Somewhere along the American college planning and career line, “average” got a bad rap. Unexceptional, unremarkable, wallowing in perpetual mediocrity. Nobody aspires to be average. And for many parents, we couldn’t bear to hear that word applied to our kids.
But here’s the thing. With the rare exception of the truly exceptional, we’re all average—you, me, and yes, our kids.
We have things that we’re good at. We have things that we can’t do and probably never will. Everything else falls somewhere into the middle—and that’s the average.
But accepting average doesn’t mean expecting less. For parents, I think there are a few healthy ways to strike a good balance with your kids.
- Don’t expect them to be great at everything they try. You wouldn’t expect a professional chef to also be able to remodel your house, do your taxes, and realign your spine. And it’s not reasonable to expect our kids to set the curve at everything they touch inside and outside of the classroom.
- Embrace strengths over fixating on perceived weaknesses. Strengths improve more than weaknesses do. The way for a student to stand out is not to polish every perceived flaw, but to flourish in areas where they naturally thrive. The more kids can do those things that they’re predisposed to do well—which not coincidentally also tend to be those things they like—the happier and more successful they’re going to be.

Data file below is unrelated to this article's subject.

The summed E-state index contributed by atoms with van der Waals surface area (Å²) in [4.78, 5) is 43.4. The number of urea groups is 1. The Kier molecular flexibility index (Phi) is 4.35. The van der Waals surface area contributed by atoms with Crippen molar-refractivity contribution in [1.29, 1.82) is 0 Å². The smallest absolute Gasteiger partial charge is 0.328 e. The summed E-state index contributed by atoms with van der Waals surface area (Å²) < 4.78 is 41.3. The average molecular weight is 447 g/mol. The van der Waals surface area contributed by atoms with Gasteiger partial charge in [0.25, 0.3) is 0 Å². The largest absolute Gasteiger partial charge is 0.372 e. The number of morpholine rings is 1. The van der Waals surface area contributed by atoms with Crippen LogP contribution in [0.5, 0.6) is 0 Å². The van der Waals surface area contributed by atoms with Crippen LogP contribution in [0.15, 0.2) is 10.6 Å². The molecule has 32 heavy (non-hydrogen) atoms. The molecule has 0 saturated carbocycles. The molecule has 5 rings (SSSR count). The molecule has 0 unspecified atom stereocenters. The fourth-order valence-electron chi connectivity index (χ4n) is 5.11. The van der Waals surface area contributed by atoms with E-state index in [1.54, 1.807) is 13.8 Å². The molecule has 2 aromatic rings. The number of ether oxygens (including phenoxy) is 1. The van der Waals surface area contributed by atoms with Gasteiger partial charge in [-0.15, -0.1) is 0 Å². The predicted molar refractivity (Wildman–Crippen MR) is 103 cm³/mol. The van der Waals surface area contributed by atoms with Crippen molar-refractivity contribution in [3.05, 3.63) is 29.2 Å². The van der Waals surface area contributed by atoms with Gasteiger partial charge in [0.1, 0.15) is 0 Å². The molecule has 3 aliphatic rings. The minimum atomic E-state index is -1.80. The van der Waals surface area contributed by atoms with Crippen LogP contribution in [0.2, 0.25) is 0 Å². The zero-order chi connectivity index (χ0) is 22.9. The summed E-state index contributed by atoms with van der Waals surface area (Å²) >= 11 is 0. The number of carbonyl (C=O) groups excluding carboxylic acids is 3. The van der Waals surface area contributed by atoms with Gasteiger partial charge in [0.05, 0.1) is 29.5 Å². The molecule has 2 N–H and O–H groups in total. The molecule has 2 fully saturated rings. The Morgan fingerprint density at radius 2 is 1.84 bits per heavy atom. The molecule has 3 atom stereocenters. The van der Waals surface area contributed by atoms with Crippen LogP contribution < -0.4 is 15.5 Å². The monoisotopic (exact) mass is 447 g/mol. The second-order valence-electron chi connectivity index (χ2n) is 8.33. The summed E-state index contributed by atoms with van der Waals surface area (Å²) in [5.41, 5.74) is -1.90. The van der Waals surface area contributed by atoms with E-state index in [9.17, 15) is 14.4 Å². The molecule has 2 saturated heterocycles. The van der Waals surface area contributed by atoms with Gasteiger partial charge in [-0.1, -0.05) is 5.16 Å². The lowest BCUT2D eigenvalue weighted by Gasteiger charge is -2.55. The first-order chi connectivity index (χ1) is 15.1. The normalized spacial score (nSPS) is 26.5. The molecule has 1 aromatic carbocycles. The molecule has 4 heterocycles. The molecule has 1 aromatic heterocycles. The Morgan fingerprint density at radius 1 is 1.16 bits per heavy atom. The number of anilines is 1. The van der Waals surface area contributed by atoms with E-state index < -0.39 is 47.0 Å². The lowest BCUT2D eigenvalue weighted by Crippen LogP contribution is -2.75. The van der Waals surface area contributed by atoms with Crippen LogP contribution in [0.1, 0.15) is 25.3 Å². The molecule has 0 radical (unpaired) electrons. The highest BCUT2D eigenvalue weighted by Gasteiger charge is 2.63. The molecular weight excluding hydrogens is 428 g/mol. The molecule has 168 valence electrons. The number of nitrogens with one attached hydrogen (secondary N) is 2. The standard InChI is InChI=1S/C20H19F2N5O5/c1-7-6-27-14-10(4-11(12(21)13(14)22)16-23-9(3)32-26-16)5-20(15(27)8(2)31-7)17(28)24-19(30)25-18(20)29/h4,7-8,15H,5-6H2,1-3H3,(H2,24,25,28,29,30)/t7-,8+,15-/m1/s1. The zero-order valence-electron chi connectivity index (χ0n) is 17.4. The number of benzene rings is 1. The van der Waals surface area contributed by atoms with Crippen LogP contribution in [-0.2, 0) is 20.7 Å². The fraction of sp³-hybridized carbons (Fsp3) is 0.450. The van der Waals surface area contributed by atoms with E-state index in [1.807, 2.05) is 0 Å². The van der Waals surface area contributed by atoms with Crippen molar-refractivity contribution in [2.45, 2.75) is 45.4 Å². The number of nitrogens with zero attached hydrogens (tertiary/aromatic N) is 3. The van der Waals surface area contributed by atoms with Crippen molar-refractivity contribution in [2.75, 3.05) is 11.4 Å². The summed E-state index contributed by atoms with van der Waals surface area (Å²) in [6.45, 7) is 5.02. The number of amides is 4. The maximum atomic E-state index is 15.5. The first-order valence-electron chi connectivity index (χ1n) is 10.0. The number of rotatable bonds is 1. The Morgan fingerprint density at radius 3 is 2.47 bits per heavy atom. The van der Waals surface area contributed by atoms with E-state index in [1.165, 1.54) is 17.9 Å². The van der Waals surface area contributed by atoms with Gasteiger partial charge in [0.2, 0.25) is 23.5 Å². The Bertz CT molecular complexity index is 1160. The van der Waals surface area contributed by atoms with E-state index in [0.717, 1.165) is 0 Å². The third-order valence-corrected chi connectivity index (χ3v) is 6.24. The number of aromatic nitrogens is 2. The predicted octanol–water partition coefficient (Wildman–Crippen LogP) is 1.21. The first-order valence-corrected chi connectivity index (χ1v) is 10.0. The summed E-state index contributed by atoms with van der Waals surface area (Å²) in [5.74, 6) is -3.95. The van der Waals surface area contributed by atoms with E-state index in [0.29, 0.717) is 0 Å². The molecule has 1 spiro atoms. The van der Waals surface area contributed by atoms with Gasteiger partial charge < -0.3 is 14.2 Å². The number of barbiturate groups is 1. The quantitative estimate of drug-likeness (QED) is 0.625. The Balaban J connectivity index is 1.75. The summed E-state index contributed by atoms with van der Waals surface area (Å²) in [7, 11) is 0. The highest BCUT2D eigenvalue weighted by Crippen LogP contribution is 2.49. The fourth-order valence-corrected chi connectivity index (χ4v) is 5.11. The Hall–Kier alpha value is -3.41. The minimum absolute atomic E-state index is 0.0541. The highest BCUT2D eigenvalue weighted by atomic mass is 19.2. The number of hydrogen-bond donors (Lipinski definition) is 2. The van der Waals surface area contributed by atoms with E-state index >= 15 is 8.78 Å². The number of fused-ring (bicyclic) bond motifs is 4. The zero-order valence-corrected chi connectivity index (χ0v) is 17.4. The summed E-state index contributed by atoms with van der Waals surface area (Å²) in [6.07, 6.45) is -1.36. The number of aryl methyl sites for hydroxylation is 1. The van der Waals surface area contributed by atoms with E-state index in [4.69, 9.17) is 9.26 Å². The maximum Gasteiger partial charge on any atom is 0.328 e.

- Don’t overpraise. Kids should feel unconditionally loved by their parents. But they shouldn’t be told that everything they touch is award-worthy. The world isn’t going to praise everything they do, and it’s not helpful to set them up with that expectation. Praise has its place, but that place isn’t all day, about everything, every day. Here are three past posts, here, here, and here, from experts to help you praise in a way that leaves kids feeling appreciated by the parents they love, but also prepared for a world that won’t necessarily love them no matter what they do.